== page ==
Of course, the central irony becomes that while Simon’s poetry is spectacular, Henry’s memoir is unreadable dreck. Henry insists that Simon use his newfound fame to get the work published anyway. Simon refuses:
Look, Henry, I did it! I wrote. I wrote poetry because you told me to! I worked! I worked while you sat back and comfortably dismissed the outside world as too shallow, stupid and mean to appreciate your ideas.
In other words, while Henry was prancing around being someone’s idea of a hard-drinking, misbehaving writer, Simon was actually doing the work. Simon evolves into a self-possessed and sensitive young man, someone who doesn’t need Henry-style antics to prove anything to himself or the world. Simon outgrows Henry.
There’s more to the film, so much more, including a Pat Buchanon-esque politician who decries the loss of family values and the fanatics who follow him and denounce Simon’s work as pornography. There’s Henry’s romance with Fay which crashes predictably but not before they have a child. There’s the unspeakable reason Henry was sent to prison which when revealed drives us straight towards the ending. A more conventional film might have Henry turn into a more straightforward villain by the end, so that Simon and Henry could have a proper climactic showdown of some kind, probably with a tragic ending. Instead, Henry is given something of a redemption in a last terrible, heroic action which sends him once again on the run from the law. (And this is not to at all bring up the film’s two sequels which shockingly recontextualize the narrative as well as the character of Henry.)
Henry as a character is a bit harder to stomach now in the age of #metoo when the consequences of men who feel like they’re entitled to women’s bodies has been given a much more appropriate spotlight. Stories about awful men given last shots at redemption ring more hollow these days and Henry is perhaps all too sympathetically portrayed in the film for a guy who does the kinds of things he does. I don’t blame anyone who shuts the movie off mid-way because they can’t put up with it. And it’s not helped that the two primary female characters, Fay and Mary, mostly exist in the story to react off of what Simon and Henry are doing. (This is rectified to a great extent in the sequel, in which Fay is the lead character.) I will note though that the film isn’t about giving Henry a pass because of his great artistic ability, because he doesn’t have any, and the crushing of that delusion is the focus of his whole arc.
As a counter-point to Henry, let’s talk more about poor Mary, who seems to have unspecified psychiatric disorders for which she’s heavily medicated. At one point Simon finds her playing the piano to herself, something she apparently never does, resulting in this exchange:
That was nice what you were playing.
Yes, it was nice. But it was unremarkable.
Simon waits. Eventually…
Does that matter?
(looking right at him)
Yes. It does.
Soon after, Mary finds Simon’s poetry and reads it for the first time. When Simon arrives home, Mary is lying cold in the bath tub with her wrists slit.
So here in the film we have three ways people can view artistic talent: Henry assumes he has it and is inherently special because of it; Mary assumes she doesn’t have it and is inherently not special at all; and Simon who starts writing just because it gives him a voice in the world that he wouldn’t have otherwise. Simon who just does the work.
And it’s not that he doesn’t get discouraged—unlike Henry, he takes other people’s opinions seriously. It’s that whether or not he’s discouraged he’s going to keep working anyway.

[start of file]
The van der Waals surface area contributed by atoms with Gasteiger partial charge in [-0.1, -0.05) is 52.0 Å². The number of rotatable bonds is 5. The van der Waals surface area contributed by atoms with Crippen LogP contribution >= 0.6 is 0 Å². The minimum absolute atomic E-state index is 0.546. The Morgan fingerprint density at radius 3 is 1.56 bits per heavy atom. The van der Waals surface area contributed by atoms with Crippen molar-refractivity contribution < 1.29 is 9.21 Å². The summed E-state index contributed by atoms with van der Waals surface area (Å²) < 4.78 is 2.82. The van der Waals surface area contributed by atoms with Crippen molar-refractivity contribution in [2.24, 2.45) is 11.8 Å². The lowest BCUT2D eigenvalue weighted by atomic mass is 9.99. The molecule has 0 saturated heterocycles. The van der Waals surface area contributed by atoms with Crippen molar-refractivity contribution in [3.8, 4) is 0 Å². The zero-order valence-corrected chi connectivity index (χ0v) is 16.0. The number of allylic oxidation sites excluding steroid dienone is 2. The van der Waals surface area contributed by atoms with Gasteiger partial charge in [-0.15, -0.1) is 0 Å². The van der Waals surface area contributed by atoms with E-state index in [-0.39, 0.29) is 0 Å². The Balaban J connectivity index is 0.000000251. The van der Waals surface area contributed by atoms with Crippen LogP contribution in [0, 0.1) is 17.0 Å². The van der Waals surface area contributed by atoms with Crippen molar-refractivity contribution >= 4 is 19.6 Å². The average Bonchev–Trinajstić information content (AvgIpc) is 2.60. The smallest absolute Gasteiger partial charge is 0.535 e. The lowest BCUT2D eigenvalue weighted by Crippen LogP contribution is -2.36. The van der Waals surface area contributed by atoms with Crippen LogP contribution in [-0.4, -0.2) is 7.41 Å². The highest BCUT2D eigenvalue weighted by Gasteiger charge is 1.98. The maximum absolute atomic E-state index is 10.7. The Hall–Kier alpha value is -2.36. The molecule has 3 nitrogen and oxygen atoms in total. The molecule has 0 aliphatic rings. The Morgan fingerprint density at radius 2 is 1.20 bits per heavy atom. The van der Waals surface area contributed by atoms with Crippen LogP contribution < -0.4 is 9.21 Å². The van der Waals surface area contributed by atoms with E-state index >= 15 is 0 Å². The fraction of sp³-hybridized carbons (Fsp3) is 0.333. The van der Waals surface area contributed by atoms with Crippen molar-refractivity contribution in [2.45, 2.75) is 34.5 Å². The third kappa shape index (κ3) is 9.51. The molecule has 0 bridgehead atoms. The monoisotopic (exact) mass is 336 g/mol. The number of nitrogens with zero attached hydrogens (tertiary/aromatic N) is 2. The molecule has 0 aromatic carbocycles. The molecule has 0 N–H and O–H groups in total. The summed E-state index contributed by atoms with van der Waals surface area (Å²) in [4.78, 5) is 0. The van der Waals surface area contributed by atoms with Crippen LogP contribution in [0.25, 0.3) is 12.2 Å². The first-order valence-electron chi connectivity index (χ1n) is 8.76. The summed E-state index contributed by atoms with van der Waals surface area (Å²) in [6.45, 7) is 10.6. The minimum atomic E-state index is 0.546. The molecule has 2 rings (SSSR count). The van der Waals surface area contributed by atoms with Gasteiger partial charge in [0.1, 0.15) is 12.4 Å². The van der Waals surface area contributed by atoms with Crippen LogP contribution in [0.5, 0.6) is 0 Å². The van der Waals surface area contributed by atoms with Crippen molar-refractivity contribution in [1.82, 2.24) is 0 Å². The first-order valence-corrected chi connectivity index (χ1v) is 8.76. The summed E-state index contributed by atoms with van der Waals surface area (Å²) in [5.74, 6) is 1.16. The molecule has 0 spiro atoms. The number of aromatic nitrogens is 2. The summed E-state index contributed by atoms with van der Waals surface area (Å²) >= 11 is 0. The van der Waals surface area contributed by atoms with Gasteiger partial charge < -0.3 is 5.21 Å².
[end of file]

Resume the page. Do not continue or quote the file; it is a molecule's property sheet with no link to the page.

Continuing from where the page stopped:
And ironically, this is exactly what Henry tells him to do in one of my favorite scenes in the film. Simon has been assaulted by neighborhood bullies and propped himself up on the floor of the bathroom with fractured ribs. Henry has found Simon’s notebook and read his work for the first time. Henry vaults into the bathroom:
Are you willing to commit yourself to this? To really work on it? To give it its due? In the face of adversity and discouragement? To rise to the challenge you yourself have set?
Simon just blinks, looks away and wonders.
And don’t gimme that wonderstruck ‘I’m-only-a-humble-garbage-man’ bullshit, either.
It hurts to breathe.
Of course it does.
It’s not that Simon is a genius and Henry and Mary are not. That reading is shallow and not justified by the text, despite the quasi-magical powers Simon’s work ultimately has. The point is that neither Mary nor Henry can face the disconnect between who they are and who they want to be. Henry meets this disconnect with denial—he is who he wants to be and it’s the rest of the world that’s wrong. Mary, meanwhile, simply takes herself out of the world entirely. Simon doesn’t have pretensions. He doesn’t presume that his art is going to ‘blow a hole in the world’s own idea of itself’. He just wants to make it because it fulfills something inside him. And that’s why he succeeds.
This all isn’t to say there aren’t commercial considerations to artistic production, or that there’s some problem with meeting a market when and where you find it. There’s nothing wrong with treating art as a job, and one that should pay. In reality, becoming commercially successful isn’t as simple as just throwing your work on the internet and hoping for the best, as any self-publisher will tell you. You can follow your passion and give it your all and still fail, utterly.
There are so many easier ways to make a living.
But when art is good, it’s good because it resonates with someone, even if that someone is only yourself.
In reality, people don’t ‘make it’ simply because they deserve to, even though that’s an effective narrative device. Perhaps this fact has something to do with why Simon’s success is so meteoric and magical (he wins the Nobel before the tale is out). It signals that this is a fantasy, that Simon’s work takes off not because it’s real but because it’s true, which are two different things. Simon’s success gives meaning to our story.